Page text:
skip to content

Darwin Correspondence Project

From J. D. Hooker   16 January 1875

Jany 16/75

Dear Darwin

Galton is to go, & “my Lord” (H. Lennox) has 24 hours given him to say whether he prefers to behave himself or to go too.— I have seen the letter from the Treay. to the latter—& if he holds office after it he must be as craven a spirit as he is a false loon—1

Galton is trying hard to succeed Col. James! & the T. are inclined to the arrangement as an easy way of how to dispose of him— I have written very strongly urging them to weigh well what they are about—for that the Ordnance Survey will justly complain, at a retired Capt. R.E. who has been turned out of 3 first class posts in succession viz under B. of Trade, War office & O. of Works is put over the head not only of a Lt. Col. like Clarke (a man of first rate ability & standing) but of a body of the elite of the Army.2 I am most anxious to save the Govt such a fiasco— better to pension G. at once—

Er yr affec | J D Hooker

I called on Murray yesterday & emptied my spleen on the Quarterly   I told him that the Review was disgraced, that I should give the cold shoulder to the Editor—as well as to author & that having carefully read the whole thing I regarded the attack on George & yourself “as base as it was baseless”.3 Poor Murray shuddered again & again— I begged him to tell his Editor my opinion of his share in it—as I shall when I meet him


The specific offences committed by Douglas Strutt Galton, the director of works and public buildings at the Office of Works, and Henry Gordon-Lennox, the first commissioner of the Office of Works, are not known. The Daily News, 19 January 1875, p. 5, announced that the Treasury had appointed a committee to inquire into the respective provinces and relative authority of the secretary of the Office of Works (Algernon Bertram Mitford) and Galton, without Gordon-Lennox’s knowledge, and that this had led to an animated controversy. The disagreement may have concerned Hooker’s request for an assistant at the Royal Botanic Gardens, Kew (see letter from J. D. Hooker, 14 January 1875). Galton retired in August 1875 (The Times, 21 August 1875, p. 9).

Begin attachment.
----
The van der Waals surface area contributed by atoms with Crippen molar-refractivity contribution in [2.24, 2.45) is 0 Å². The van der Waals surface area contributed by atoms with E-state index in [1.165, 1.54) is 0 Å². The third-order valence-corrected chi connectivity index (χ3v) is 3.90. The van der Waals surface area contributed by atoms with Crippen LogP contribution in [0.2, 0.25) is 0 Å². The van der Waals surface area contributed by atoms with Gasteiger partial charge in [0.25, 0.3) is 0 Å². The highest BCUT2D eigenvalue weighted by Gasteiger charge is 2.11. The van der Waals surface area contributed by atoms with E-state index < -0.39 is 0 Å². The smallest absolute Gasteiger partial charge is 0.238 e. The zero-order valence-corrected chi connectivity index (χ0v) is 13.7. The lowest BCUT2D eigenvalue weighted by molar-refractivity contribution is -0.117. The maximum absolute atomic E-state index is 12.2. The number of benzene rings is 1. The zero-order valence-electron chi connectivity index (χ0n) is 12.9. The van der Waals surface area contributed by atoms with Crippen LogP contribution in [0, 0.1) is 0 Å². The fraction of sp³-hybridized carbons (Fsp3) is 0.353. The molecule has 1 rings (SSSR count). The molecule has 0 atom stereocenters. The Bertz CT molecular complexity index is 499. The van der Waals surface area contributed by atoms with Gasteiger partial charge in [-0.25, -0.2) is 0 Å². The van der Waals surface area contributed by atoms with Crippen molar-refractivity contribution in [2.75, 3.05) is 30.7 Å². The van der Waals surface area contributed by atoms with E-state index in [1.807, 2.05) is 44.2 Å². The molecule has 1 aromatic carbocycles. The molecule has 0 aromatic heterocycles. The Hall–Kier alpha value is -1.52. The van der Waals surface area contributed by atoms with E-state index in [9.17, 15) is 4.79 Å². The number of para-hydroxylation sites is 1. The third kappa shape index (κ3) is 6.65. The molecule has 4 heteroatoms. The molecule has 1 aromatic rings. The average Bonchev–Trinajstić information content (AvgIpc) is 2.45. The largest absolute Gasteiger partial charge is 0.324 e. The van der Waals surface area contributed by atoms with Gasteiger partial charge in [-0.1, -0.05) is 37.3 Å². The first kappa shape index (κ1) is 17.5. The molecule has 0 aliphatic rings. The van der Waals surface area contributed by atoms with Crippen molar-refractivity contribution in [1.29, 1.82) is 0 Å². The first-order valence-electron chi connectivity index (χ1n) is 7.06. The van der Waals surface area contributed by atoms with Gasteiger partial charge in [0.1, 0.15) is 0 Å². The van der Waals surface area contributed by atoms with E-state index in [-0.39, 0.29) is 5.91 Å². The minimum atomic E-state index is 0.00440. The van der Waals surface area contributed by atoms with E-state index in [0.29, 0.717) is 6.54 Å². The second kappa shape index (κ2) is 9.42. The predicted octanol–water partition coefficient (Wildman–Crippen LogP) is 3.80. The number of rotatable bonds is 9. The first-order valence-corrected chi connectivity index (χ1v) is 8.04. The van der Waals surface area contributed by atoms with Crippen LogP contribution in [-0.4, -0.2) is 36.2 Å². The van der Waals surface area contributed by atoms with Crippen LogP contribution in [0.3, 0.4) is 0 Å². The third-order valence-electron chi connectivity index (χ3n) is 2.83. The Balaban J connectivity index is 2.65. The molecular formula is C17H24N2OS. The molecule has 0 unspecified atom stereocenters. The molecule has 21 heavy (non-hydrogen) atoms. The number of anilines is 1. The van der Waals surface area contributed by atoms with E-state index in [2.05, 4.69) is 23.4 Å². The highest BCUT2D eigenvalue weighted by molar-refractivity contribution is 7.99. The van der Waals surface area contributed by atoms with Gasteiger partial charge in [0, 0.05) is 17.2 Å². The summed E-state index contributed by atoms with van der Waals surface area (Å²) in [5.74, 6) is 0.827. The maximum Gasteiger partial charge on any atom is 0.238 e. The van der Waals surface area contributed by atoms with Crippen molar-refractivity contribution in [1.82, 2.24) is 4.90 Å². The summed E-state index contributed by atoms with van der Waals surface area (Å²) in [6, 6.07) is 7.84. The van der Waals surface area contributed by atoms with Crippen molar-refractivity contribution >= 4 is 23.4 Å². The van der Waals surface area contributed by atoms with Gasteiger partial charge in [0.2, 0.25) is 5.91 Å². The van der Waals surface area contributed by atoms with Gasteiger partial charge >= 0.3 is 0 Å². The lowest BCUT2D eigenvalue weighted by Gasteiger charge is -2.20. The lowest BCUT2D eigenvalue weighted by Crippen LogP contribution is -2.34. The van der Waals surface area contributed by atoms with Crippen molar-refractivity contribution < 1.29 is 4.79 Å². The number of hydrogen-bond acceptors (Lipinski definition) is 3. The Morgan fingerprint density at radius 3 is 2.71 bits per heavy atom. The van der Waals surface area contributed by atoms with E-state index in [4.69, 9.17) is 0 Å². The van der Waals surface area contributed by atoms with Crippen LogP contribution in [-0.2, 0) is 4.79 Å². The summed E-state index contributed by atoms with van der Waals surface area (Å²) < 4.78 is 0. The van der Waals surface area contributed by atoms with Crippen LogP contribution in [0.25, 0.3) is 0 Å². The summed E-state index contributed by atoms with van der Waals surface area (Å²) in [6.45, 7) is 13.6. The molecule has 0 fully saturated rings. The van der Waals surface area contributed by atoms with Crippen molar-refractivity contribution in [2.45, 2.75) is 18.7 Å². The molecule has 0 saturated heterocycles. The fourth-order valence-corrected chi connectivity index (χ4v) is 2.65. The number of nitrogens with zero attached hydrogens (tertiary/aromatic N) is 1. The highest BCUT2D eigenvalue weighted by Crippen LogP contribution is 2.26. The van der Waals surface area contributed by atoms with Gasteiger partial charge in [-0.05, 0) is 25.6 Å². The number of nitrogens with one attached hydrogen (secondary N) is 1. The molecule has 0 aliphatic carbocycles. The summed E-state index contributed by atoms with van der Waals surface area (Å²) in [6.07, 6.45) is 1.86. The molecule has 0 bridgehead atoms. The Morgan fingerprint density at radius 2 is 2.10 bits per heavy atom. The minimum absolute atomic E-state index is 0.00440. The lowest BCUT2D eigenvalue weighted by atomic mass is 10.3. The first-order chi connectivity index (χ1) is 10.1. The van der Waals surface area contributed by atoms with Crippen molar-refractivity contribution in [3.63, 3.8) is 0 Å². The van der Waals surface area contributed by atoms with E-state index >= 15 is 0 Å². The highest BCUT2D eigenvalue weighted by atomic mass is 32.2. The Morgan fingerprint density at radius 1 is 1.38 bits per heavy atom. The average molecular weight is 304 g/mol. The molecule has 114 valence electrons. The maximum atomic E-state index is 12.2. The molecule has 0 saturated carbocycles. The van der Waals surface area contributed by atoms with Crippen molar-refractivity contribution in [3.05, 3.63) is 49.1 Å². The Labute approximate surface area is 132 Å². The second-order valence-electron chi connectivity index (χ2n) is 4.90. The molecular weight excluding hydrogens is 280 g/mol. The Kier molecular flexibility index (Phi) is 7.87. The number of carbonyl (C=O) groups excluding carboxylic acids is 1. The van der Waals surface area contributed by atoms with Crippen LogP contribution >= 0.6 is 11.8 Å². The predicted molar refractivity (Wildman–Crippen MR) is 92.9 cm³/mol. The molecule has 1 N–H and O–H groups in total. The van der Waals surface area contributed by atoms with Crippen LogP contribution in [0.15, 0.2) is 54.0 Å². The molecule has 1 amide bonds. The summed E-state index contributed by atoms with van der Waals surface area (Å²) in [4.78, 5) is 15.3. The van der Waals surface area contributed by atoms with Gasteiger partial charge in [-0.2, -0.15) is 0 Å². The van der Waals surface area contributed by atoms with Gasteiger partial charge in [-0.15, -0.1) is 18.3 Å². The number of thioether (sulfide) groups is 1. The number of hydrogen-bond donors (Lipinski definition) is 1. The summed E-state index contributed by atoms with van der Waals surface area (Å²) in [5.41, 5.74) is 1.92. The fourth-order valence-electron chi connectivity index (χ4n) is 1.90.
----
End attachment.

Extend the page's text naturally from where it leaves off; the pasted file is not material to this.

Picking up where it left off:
Galton had been an officer in the Royal Engineers, a member of the railway department of the Board of Trade, and assistant permanent under-secretary of state for war (ODNB). Henry James was director of the Ordnance Survey, which came under the supervision of the Office of Works, and resigned owing to ill health in August 1875 (ODNB). Alexander Ross Clarke was head of the trigonometrical branch of the survey. The post of director of the Ordnance Survey was taken by John Cameron, a major-general in the Royal Engineers.
In 1874, St George Jackson Mivart had made an anonymous attack on George Howard Darwin, as well as making critical remarks about CD, in the Quarterly Review ([Mivart] 1874). On Mivart’s article, see Correspondence vol. 22, Appendix V. John Murray was the publisher of the Quarterly Review. The editor of the Quarterly Review was William Smith.


Correspondence: The correspondence of Charles Darwin. Edited by Frederick Burkhardt et al. 27 vols to date. Cambridge: Cambridge University Press. 1985–.

[Mivart, St George Jackson.] 1874b. Primitive man: Tylor and Lubbock. [Essay review of the works of John Lubbock and Edward Burnett Tylor.] Quarterly Review 137 (1874): 40–77.

ODNB: Oxford dictionary of national biography: from the earliest times to the year 2000. (Revised edition.) Edited by H. C. G. Matthew and Brian Harrison. 60 vols. and index. Oxford: Oxford University Press. 2004.


JDH wins over Douglas Galton and Lord Henry Lennox on assistant secretary for himself.

Has called on Murray and told him Quarterly Review had disgraced itself by attacking George and CD.

Letter details

Letter no.
Joseph Dalton Hooker
Charles Robert Darwin
Sent from
Source of text
DAR 104: 9–10
Physical description

Please cite as

Darwin Correspondence Project, “Letter no. 9820,” accessed on 16 October 2021,

Also published in The Correspondence of Charles Darwin, vol. 23